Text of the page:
What Is a Breach of Fiduciary Duty Under ERISA?

erisa breach of fiduciary duty

A breach of fiduciary duty under the Employee Retirement Income Security Act, better known as ERISA, is a serious breach of the relationship between a fiduciary and their client. If a fiduciary violates their duties under ERISA, you may be entitled to compensation and your fiduciary may be subject to discipline.

Before you claim a breach of fiduciary duty under ERISA, however, it’s critical to know a bit more about fiduciaries, fiduciary duties, ERISA, and how the government protects the fiduciary relationship.

What Is ERISA?

ERISA is a piece of federal legislation meant to protect retirees’ financial interests by ensuring that they have the secure retirement income that they were promised and are entitled to. 

Enacted in 1974, ERISA sets minimum standards, enforcement procedures, and guidelines governing fiduciaries who control or otherwise direct the investment of assets used in retirement plans like pensions and 401(k)s.

Fiduciaries may include trustees, managers, and members of investment committees that play a role in managing or administering employee retirement funds. Through ERISA, plan holders can sue a fiduciary for a breach of duty and obtain compensation for misused funds and their prospective profits.

One of the primary goals of ERISA and responsibilities of those it governs is to avoid any potential conflicts of interest. After all, a fiduciary is supposed to work for plan holders, so if they are directing investment for their own benefit, there is a problem.

Who Is a Fiduciary?

A fiduciary is any person or entity who takes on a responsibility to act on another person’s behalf and for their benefit. 

In the context of ERISA, a fiduciary may be someone who directs, plans, or invests retirement funds on behalf of a retirement plan holder. Your own fiduciaries could include in-house fiduciaries that work within your company on behalf of plan holders or outside parties that control investment assets. Strictly speaking, a fiduciary works to benefit a retirement plan holder and no one else.

What Are a Fiduciary’s Duties?

An ERISA fiduciary’s primary responsibility is to act for the benefit of a retirement plan holder. A fiduciary must put their client’s interests before their own. If the fiduciary stands to benefit personally from their client’s retirement plans or related accounts, this may create a conflict of interest. 

Furthermore, a fiduciary has a duty to act at the direction of a plan holder. If a client tells their fiduciary to invest 50% of each paycheck in low-yield bonds, the fiduciary is responsible to make that happen. Essentially, a fiduciary’s duty is to manage their client’s retirement plan in a manner that benefits the client.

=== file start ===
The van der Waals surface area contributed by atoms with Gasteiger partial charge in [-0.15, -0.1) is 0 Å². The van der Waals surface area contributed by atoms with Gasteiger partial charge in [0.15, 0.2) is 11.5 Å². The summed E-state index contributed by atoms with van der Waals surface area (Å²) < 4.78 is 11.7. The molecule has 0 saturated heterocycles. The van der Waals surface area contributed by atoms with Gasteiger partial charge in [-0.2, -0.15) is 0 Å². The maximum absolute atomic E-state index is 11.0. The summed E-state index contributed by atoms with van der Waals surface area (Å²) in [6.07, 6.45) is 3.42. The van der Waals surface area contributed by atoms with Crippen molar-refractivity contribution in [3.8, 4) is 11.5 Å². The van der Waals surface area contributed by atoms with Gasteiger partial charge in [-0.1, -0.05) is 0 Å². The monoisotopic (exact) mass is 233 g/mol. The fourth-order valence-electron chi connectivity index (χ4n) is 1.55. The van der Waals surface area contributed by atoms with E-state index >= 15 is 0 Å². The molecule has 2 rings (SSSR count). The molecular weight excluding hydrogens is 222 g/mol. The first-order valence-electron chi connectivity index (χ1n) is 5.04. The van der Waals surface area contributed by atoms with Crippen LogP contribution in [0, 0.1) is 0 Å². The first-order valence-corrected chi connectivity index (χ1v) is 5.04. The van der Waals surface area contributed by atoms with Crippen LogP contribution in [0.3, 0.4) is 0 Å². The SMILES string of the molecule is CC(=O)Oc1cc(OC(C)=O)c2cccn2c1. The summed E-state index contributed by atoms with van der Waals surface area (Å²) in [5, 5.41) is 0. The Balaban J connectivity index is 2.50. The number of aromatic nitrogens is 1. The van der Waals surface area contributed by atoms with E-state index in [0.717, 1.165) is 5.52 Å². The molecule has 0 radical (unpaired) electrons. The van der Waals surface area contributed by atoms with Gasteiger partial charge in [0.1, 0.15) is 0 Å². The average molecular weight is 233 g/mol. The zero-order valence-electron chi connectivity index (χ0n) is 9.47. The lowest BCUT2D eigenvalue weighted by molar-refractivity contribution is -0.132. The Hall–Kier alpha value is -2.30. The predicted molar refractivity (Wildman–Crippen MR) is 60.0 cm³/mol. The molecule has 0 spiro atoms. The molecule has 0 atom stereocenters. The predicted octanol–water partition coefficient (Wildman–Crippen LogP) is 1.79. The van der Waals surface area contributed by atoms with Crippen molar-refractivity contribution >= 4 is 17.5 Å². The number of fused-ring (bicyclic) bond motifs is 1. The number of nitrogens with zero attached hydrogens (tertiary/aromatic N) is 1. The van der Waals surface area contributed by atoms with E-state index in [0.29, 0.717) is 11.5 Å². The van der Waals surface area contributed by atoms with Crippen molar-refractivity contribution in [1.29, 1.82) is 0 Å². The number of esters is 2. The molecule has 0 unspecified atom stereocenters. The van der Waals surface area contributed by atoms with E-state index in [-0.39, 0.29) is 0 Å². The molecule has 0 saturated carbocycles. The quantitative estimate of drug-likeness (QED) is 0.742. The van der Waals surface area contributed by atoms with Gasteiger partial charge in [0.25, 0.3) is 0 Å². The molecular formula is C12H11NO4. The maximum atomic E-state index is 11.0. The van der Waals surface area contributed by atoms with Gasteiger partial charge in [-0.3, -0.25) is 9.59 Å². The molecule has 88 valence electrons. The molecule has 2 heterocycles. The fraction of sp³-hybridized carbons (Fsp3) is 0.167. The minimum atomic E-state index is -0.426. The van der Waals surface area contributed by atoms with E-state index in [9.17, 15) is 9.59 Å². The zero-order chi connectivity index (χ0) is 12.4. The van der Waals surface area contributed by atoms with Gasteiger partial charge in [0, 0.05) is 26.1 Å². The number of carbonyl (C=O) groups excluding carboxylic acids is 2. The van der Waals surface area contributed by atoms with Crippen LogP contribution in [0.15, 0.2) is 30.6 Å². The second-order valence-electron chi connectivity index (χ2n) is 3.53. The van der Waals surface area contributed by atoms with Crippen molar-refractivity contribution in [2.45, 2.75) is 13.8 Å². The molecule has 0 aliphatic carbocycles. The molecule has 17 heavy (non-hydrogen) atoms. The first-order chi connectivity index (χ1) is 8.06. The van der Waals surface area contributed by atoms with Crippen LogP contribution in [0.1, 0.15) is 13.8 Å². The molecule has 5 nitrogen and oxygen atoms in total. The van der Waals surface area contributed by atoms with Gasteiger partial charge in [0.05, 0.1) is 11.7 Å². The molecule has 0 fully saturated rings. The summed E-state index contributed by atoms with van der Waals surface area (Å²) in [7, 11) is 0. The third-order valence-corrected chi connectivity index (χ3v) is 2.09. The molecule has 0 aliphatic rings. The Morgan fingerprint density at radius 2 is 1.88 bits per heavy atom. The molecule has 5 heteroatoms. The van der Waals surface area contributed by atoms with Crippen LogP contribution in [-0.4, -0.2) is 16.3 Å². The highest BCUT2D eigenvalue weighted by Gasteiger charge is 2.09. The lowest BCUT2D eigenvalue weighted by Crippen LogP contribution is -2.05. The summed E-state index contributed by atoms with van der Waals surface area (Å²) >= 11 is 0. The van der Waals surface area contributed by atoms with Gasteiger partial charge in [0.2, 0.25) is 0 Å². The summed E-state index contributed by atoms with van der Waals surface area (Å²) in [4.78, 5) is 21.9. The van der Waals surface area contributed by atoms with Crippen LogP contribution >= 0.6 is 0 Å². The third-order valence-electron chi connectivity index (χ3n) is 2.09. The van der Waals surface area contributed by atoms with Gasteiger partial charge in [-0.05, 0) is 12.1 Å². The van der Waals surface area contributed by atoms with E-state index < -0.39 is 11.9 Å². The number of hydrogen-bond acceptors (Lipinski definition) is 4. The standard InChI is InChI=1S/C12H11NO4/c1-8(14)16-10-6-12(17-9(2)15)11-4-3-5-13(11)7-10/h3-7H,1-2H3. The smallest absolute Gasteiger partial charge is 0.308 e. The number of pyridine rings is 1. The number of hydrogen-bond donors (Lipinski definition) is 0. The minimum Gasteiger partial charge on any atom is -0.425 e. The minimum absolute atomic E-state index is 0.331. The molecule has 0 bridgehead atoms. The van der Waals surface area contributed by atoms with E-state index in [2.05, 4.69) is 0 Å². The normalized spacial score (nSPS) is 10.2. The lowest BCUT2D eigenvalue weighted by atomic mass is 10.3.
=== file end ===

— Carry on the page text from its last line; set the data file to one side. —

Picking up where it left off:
How Can I Tell If My Fiduciary Is Misusing Funds?

An anti-fraud investigation into fiduciaries by the United States Department of Labor (DOL) exposed how fiduciaries sometimes violate their ERISA duties. After its investigation, the DOL came out with the following list of ten warning signs that your fiduciary is misusing 401(k) funds:

  1. Your 401(k) or account statements are often late or come at irregular intervals;
  2. Investments listed on your statement are not congruent with what you authorized;
  3. Your 401(k) statement does not show a contribution that was taken from your paycheck;
  4. Your account balance appears inaccurate;
  5. Your account statement shows a significant drop in value that is not congruent with normal market trends;
  6. Your employer fails to transmit your contribution to the 401(k) on a normal timely basis;
  7. There are unexplained changes in investment consultants or managers on a regular basis;
  8. Former employees are having a hard time getting their 401(k) distributions on time;
  9. Unexplained and unusual transactions appear on your account statements, such as a loan to a plan trustee or corporate officer; or
  10. Your employer recently experienced a period of financial hardship.

While this list is a lot to keep in mind, the most important thing to remember and look for is irregularities. Be sure to check each statement you get against your paychecks to ensure funds are getting where they are supposed to go. 

It’s important to remember that one irregularity does not necessarily mean a breach of fiduciary duty. Nevertheless, one irregularity could be a warning sign, and consistent irregularities are a major red flag.

Contact Peace Law Firm Today

If you see irregularities in your 401(k) or other retirement accounts, contact Peace Law Firm today! You want to hire a lawyer with experience advocating for others who have found themselves in similar situations, and John Peace has that experience.

John Peace of Peace Law Firm brings extensive experience to the table in advocating for anyone whose hard-earned money was taken by their fiduciary in breach of their fiduciary duty under ERISA. Don’t let anyone play with your 401(k); contact us today for a free consultation. 

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